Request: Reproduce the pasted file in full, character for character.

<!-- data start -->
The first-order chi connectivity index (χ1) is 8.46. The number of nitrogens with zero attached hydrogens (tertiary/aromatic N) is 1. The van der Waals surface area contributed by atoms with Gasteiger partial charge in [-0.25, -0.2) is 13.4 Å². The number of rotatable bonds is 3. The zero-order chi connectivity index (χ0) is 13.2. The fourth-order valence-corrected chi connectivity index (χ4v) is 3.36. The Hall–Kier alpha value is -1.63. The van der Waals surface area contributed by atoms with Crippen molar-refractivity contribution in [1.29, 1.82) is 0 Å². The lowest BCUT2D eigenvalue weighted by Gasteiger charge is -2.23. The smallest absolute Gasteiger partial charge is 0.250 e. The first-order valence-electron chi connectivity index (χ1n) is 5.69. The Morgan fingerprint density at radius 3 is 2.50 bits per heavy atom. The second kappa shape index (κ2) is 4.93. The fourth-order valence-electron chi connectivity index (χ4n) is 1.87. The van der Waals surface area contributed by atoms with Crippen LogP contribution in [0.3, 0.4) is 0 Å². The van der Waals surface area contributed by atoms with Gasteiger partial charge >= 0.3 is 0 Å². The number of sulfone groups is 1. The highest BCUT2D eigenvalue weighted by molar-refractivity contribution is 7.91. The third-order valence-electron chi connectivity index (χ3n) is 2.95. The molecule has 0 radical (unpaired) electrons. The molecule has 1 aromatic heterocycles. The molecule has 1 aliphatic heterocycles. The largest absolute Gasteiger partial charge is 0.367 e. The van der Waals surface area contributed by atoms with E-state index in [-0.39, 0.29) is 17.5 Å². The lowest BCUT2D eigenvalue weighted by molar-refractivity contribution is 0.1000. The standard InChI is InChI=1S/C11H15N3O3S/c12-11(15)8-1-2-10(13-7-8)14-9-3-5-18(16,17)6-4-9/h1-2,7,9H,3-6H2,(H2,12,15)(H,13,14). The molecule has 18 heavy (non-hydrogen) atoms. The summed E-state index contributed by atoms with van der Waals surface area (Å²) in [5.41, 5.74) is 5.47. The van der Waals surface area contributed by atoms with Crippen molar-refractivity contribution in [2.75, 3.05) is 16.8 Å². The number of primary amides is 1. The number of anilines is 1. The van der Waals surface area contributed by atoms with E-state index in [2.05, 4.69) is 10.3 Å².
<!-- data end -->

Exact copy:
The first-order chi connectivity index (χ1) is 8.46. The number of nitrogens with zero attached hydrogens (tertiary/aromatic N) is 1. The van der Waals surface area contributed by atoms with Gasteiger partial charge in [-0.25, -0.2) is 13.4 Å². The number of rotatable bonds is 3. The zero-order chi connectivity index (χ0) is 13.2. The fourth-order valence-corrected chi connectivity index (χ4v) is 3.36. The Hall–Kier alpha value is -1.63. The van der Waals surface area contributed by atoms with Crippen molar-refractivity contribution in [1.29, 1.82) is 0 Å². The lowest BCUT2D eigenvalue weighted by Gasteiger charge is -2.23. The smallest absolute Gasteiger partial charge is 0.250 e. The first-order valence-electron chi connectivity index (χ1n) is 5.69. The Morgan fingerprint density at radius 3 is 2.50 bits per heavy atom. The second kappa shape index (κ2) is 4.93. The fourth-order valence-electron chi connectivity index (χ4n) is 1.87. The van der Waals surface area contributed by atoms with Crippen LogP contribution in [0.3, 0.4) is 0 Å². The van der Waals surface area contributed by atoms with Gasteiger partial charge >= 0.3 is 0 Å². The number of sulfone groups is 1. The highest BCUT2D eigenvalue weighted by molar-refractivity contribution is 7.91. The third-order valence-electron chi connectivity index (χ3n) is 2.95. The molecule has 0 radical (unpaired) electrons. The molecule has 1 aromatic heterocycles. The molecule has 1 aliphatic heterocycles. The largest absolute Gasteiger partial charge is 0.367 e. The van der Waals surface area contributed by atoms with E-state index in [-0.39, 0.29) is 17.5 Å². The lowest BCUT2D eigenvalue weighted by molar-refractivity contribution is 0.1000. The standard InChI is InChI=1S/C11H15N3O3S/c12-11(15)8-1-2-10(13-7-8)14-9-3-5-18(16,17)6-4-9/h1-2,7,9H,3-6H2,(H2,12,15)(H,13,14). The molecule has 18 heavy (non-hydrogen) atoms. The summed E-state index contributed by atoms with van der Waals surface area (Å²) in [5.41, 5.74) is 5.47. The van der Waals surface area contributed by atoms with Crippen molar-refractivity contribution in [2.75, 3.05) is 16.8 Å². The number of primary amides is 1. The number of anilines is 1. The van der Waals surface area contributed by atoms with E-state index in [2.05, 4.69) is 10.3 Å².